Glossary of Terms

Ambient Light
– The surrounding light within an environment
Anode
– The “positive” terminal of a diode.
Ambient Temperature
– The surrounding temperature within an environment.
Candela
– Unit of luminous intensity. One candela equals one lumen per steradian.
Candlepower
– Luminous intensity expressed in candelas.
Cathode
– The “negative” terminal of a diode.
Chip
– A very small square of semi-conducting material. Also known as a “die,” it is the “active” light-emitting component of an LED.
Color (Dominant Wavelength)
– LEDs are designed to give off a specific color emission. The dominant wavelength is a quantitative measure of an LED color as perceived by the human eye and is usually measured in nanometers (a billionth of a meter). In order to specify an LED, you must specify the color or dominant wavelength range required for your application. Some applications may have color constraints in order to meet specific government specifications or regulatory guidelines.
Color Bin
– LEDs are sorted according to their wavelength or CIE coordinates into different groupings or “bins.”
Color Rendering Index (CRI)
– It is a measure of the quality of light. It is a measurement of the amount of color shift that objects undergo when lighted by a light source as compared with the color of those same objects when seen under a reference light “~ source of comparable color temperature. LED light CRI values generally range from 60 (average) to 90 (best). High CRI equates to sharper, crisper, more natural colored pictures while at the same time reducing glare. The higher the number, the truer the appearance of the light on objects. Incandescent lighting is 100 on the CRI.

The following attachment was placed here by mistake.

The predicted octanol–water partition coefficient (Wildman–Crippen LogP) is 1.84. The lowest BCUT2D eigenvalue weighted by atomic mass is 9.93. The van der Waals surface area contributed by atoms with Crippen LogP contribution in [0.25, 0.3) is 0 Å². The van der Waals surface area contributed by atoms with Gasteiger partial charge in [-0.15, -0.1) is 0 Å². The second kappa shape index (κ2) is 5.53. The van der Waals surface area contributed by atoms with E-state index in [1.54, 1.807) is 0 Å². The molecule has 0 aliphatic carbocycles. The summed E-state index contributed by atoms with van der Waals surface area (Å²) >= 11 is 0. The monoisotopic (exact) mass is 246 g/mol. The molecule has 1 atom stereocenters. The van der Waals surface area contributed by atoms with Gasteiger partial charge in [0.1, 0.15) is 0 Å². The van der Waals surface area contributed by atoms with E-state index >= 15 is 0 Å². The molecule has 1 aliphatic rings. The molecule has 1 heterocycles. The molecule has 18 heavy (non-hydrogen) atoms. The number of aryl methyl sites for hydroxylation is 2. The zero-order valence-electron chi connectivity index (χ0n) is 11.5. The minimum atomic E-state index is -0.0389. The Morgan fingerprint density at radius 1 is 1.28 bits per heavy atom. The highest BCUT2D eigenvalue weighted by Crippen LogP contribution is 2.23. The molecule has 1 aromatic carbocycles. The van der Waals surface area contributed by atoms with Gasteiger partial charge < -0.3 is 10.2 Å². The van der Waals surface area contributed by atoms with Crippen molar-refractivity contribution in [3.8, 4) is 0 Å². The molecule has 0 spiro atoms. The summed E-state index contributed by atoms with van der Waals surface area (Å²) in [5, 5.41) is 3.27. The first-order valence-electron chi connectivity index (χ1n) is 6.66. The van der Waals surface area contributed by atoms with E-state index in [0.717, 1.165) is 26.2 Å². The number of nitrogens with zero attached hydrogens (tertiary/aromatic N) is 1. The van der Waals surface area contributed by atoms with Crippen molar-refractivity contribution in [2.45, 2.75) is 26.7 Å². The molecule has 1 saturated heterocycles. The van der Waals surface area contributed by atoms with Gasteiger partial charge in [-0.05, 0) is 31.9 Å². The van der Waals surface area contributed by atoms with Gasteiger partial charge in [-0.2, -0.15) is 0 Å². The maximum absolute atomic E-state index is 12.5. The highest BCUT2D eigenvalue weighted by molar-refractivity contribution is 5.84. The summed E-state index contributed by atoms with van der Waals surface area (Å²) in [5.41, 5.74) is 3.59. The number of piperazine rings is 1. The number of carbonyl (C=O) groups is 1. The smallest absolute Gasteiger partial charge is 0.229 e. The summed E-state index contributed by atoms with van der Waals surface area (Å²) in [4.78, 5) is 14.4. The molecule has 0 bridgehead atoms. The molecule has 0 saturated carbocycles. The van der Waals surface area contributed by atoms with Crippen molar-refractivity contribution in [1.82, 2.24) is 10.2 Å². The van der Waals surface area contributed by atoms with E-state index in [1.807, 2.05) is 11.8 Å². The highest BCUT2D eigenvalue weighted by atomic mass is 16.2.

Color Temperature
– A measure of the color of a light source relative to a black body at a particular temperature expressed in degrees Kelvin (K). Incandescent lights have a low color temperature (approximately 2800K) and have a red-yellowish tone; daylight has a high color temperature (approximately 6000K) and appears bluish (the most popular fluorescent light, Cool White, is rated at 4100K). Lamps with color temperatures below 5000K tend to be more yellow/red, lamps rated between 5000 and 6000K are viewed as white, while lamps above 6000K tend to have a blue cast.
Correlated Color Temperature (CCT)
– measures light color. “Cool” colors have higher Kelvin temperatures (3600-5500 K); “warm” colors have lower color temperatures (2700-3000 K).
Dominant Wavelength
– A quantitative measure of the color of an LED as perceived by the human eye. It is usually measured in nanometers (a billionth of a meter).
Foot-Candle
– The unit is defined as the amount of illumination the inside surface of an imaginary 1-foot radius sphere would be receiving if there were a uniform point source of one candela in the exact center of the sphere. Basically, it is the amount of light that a single candle would provide to a 1ft. radius sphere. Global Warming – A gradual warming of the Earth’s atmosphere reportedly caused by the burning of fossil fuels and industrial pollutants.
Greenhouse Gases
– Carbon dioxide and other gases that reportedly contribute to the warming of the Earth’s atmosphere.
Hertz (Hz)
– An international measure of frequency or vibration equal to 1 cycle per second. The alternative current frequency used in North America is 60 hertz. In Europe and some other parts of the world it is 50 hertz.
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Illuminance
- Density of the luminous flux incident upon a surface. It is the quotient of the luminous flux by the area of the surface when the latter is uniformly illuminated.
Kilowatt (kW)
– 1,000 watts. The basic unit of electric demand, equal to 1,000 watts; average household demand is 10 to 20 kilowatts.
Kilowatt Hour (kWh)
– A unit of work or energy equal to using 1,000 watts for one hour. A 100-watt light bulb burning for 10 hours uses one kilowatt-hour. Your bill is computed according to the number of kWhs that you use.